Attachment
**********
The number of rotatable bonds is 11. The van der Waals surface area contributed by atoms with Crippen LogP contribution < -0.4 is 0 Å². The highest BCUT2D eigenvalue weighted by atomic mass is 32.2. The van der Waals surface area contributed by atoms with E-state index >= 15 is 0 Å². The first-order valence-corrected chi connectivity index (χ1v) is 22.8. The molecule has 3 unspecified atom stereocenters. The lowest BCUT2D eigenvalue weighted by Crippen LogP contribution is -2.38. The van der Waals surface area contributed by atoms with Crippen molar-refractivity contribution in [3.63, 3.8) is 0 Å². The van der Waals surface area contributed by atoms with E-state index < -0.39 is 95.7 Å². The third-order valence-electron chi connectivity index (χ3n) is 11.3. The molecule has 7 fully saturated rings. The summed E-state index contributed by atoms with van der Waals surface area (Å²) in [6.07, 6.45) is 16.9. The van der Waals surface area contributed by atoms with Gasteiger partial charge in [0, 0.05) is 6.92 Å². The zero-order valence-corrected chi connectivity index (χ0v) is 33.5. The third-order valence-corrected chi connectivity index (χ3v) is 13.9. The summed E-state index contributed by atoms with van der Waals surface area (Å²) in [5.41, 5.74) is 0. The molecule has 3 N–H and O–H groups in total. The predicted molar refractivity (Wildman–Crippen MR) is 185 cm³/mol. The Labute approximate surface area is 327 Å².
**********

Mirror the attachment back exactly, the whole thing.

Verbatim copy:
The number of rotatable bonds is 11. The van der Waals surface area contributed by atoms with Crippen LogP contribution < -0.4 is 0 Å². The highest BCUT2D eigenvalue weighted by atomic mass is 32.2. The van der Waals surface area contributed by atoms with E-state index >= 15 is 0 Å². The first-order valence-corrected chi connectivity index (χ1v) is 22.8. The molecule has 3 unspecified atom stereocenters. The lowest BCUT2D eigenvalue weighted by Crippen LogP contribution is -2.38. The van der Waals surface area contributed by atoms with Crippen molar-refractivity contribution in [3.63, 3.8) is 0 Å². The van der Waals surface area contributed by atoms with E-state index < -0.39 is 95.7 Å². The third-order valence-electron chi connectivity index (χ3n) is 11.3. The molecule has 7 fully saturated rings. The summed E-state index contributed by atoms with van der Waals surface area (Å²) in [6.07, 6.45) is 16.9. The van der Waals surface area contributed by atoms with Gasteiger partial charge in [0, 0.05) is 6.92 Å². The zero-order valence-corrected chi connectivity index (χ0v) is 33.5. The third-order valence-corrected chi connectivity index (χ3v) is 13.9. The summed E-state index contributed by atoms with van der Waals surface area (Å²) in [5.41, 5.74) is 0. The molecule has 3 N–H and O–H groups in total. The predicted molar refractivity (Wildman–Crippen MR) is 185 cm³/mol. The Labute approximate surface area is 327 Å².